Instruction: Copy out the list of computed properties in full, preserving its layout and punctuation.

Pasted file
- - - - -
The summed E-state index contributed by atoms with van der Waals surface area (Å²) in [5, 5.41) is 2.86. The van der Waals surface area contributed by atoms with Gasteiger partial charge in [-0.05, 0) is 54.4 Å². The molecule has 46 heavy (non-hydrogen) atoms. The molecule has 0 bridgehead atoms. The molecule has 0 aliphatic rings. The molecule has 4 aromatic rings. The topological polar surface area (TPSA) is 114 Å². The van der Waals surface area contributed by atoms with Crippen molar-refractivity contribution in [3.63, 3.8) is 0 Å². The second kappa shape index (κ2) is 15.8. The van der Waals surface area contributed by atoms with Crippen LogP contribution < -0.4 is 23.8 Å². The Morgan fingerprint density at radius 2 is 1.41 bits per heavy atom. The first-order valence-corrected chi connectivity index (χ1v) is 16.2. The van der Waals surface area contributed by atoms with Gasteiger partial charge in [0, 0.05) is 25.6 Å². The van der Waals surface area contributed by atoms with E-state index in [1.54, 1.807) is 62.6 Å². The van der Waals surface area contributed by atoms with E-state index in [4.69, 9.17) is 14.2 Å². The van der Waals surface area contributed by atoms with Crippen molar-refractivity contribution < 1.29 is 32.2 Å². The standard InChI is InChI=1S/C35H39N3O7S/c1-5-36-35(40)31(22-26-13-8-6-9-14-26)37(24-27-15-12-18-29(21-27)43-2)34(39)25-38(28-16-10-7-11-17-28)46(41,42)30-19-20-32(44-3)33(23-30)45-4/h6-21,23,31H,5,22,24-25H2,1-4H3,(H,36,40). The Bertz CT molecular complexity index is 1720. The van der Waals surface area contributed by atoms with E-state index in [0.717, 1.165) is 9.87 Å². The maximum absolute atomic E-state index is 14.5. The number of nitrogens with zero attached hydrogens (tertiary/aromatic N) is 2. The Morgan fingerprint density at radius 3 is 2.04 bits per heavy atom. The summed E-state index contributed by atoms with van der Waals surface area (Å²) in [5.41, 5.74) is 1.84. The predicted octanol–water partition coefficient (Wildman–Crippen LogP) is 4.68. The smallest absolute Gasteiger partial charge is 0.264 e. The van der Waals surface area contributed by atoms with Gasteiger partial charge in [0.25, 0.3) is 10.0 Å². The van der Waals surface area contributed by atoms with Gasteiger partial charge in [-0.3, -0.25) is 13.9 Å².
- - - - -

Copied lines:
The summed E-state index contributed by atoms with van der Waals surface area (Å²) in [5, 5.41) is 2.86. The van der Waals surface area contributed by atoms with Gasteiger partial charge in [-0.05, 0) is 54.4 Å². The molecule has 46 heavy (non-hydrogen) atoms. The molecule has 0 bridgehead atoms. The molecule has 0 aliphatic rings. The molecule has 4 aromatic rings. The topological polar surface area (TPSA) is 114 Å². The van der Waals surface area contributed by atoms with Crippen molar-refractivity contribution in [3.63, 3.8) is 0 Å². The second kappa shape index (κ2) is 15.8. The van der Waals surface area contributed by atoms with Crippen LogP contribution < -0.4 is 23.8 Å². The Morgan fingerprint density at radius 2 is 1.41 bits per heavy atom. The first-order valence-corrected chi connectivity index (χ1v) is 16.2. The van der Waals surface area contributed by atoms with Gasteiger partial charge in [0, 0.05) is 25.6 Å². The van der Waals surface area contributed by atoms with E-state index in [1.54, 1.807) is 62.6 Å². The van der Waals surface area contributed by atoms with E-state index in [4.69, 9.17) is 14.2 Å². The van der Waals surface area contributed by atoms with Crippen molar-refractivity contribution < 1.29 is 32.2 Å². The standard InChI is InChI=1S/C35H39N3O7S/c1-5-36-35(40)31(22-26-13-8-6-9-14-26)37(24-27-15-12-18-29(21-27)43-2)34(39)25-38(28-16-10-7-11-17-28)46(41,42)30-19-20-32(44-3)33(23-30)45-4/h6-21,23,31H,5,22,24-25H2,1-4H3,(H,36,40). The Bertz CT molecular complexity index is 1720. The van der Waals surface area contributed by atoms with E-state index in [0.717, 1.165) is 9.87 Å². The maximum absolute atomic E-state index is 14.5. The number of nitrogens with zero attached hydrogens (tertiary/aromatic N) is 2. The Morgan fingerprint density at radius 3 is 2.04 bits per heavy atom. The summed E-state index contributed by atoms with van der Waals surface area (Å²) in [5.41, 5.74) is 1.84. The predicted octanol–water partition coefficient (Wildman–Crippen LogP) is 4.68. The smallest absolute Gasteiger partial charge is 0.264 e. The van der Waals surface area contributed by atoms with Gasteiger partial charge in [0.25, 0.3) is 10.0 Å². The van der Waals surface area contributed by atoms with Gasteiger partial charge in [-0.3, -0.25) is 13.9 Å².